Chapter 6, ‘Emotion,’ explains how our emotions influence the way in which we learn languages. Topics covered include motivation, anxiety, and empathy, Scovel also briefly mentions other affective variables like extroversion and introversion, risk-taking, and self-esteem. His general conclusion about the place of emotions in SLA is that “we are still struggling to come to grips with it. The great irony is that they could very well end up being the most influential force in language acquisition, but SLA researchers have not even come close to demonstrating such a claim. A large part of the problem is the wide variety of constructs that are subsumed under the term ’emotions . . . More than any other topic covered in this book, affective variables are the area that SLA researchers understand the least” (p. 140).
The final chapter is a summing up of the main themes of the book. Scovel breaks these themes down to 7 general statements. Among the conclusions he makes are “Individual students differ from each other far more than any other single group of learners differs from another . . . .Students are always paying attention: the real question is, to What? . . . .Content and discourse schemata play a powerful role in shaping language learning behavior . . . .Emotions are neither good nor bad; they are simply a natural part of language acquisition” (pp. 144, 147, 148, 149).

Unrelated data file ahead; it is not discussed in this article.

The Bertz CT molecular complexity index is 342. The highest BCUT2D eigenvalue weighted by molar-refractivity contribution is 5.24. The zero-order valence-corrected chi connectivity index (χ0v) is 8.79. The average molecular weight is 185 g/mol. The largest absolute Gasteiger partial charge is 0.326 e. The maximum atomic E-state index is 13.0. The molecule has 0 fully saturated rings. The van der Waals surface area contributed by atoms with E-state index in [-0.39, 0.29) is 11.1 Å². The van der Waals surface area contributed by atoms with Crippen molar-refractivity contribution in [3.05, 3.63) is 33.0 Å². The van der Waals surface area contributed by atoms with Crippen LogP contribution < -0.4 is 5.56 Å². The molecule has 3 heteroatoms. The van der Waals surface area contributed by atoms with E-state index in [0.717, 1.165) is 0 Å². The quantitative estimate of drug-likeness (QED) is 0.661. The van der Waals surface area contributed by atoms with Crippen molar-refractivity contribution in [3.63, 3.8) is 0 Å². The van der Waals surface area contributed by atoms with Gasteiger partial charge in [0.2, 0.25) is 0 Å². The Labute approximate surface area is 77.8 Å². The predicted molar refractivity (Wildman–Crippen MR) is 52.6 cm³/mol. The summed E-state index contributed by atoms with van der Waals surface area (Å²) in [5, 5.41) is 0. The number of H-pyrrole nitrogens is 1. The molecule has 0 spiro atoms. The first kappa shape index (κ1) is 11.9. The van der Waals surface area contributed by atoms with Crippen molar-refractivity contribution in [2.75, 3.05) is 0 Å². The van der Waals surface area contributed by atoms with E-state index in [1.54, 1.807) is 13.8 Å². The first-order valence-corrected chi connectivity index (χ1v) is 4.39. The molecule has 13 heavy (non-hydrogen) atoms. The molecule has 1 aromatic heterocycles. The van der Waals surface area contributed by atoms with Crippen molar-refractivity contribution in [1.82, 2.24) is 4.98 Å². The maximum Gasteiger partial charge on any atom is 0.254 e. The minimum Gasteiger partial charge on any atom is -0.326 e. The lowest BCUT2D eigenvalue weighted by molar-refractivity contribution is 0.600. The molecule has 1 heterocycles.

All in all, this is an informative and handy general introduction to the complex field of SLA. Scovel’s presentation is brisk, to the point, and generally well supported. Although the book is only 158 pages long, he covers all the basics. Each chapter has a good list of recommended readings and the book’s general bibliography is comprehensive and suitable for the general reader. There is though one drawback to the book, a drawback which is not unique to Scovel’s book, but unfortunately seems indigenous to many, if not most, popular or general guides to language learning, namely the penchant by authors to use homily or trite metaphors in order to try to explain complex learning processes. Scovel throughout uses them, from the first chapter where he compares understanding language learning to understanding human nutrition (p. 1-2), in chapter five he compares cognition to a refrigerator (p.116), in chapter four, he explains the difficulty of separating attention from variables like memory and perception to “a professor struggling down the hallway with an armful of term papers at the end of a week” (p. 89), and there are others. The point is that in many of these cases the metaphor used is not informative, too simplistic and ultimately distracting from what is being discussed.
Beijing Language and Culture University, Beijing, China.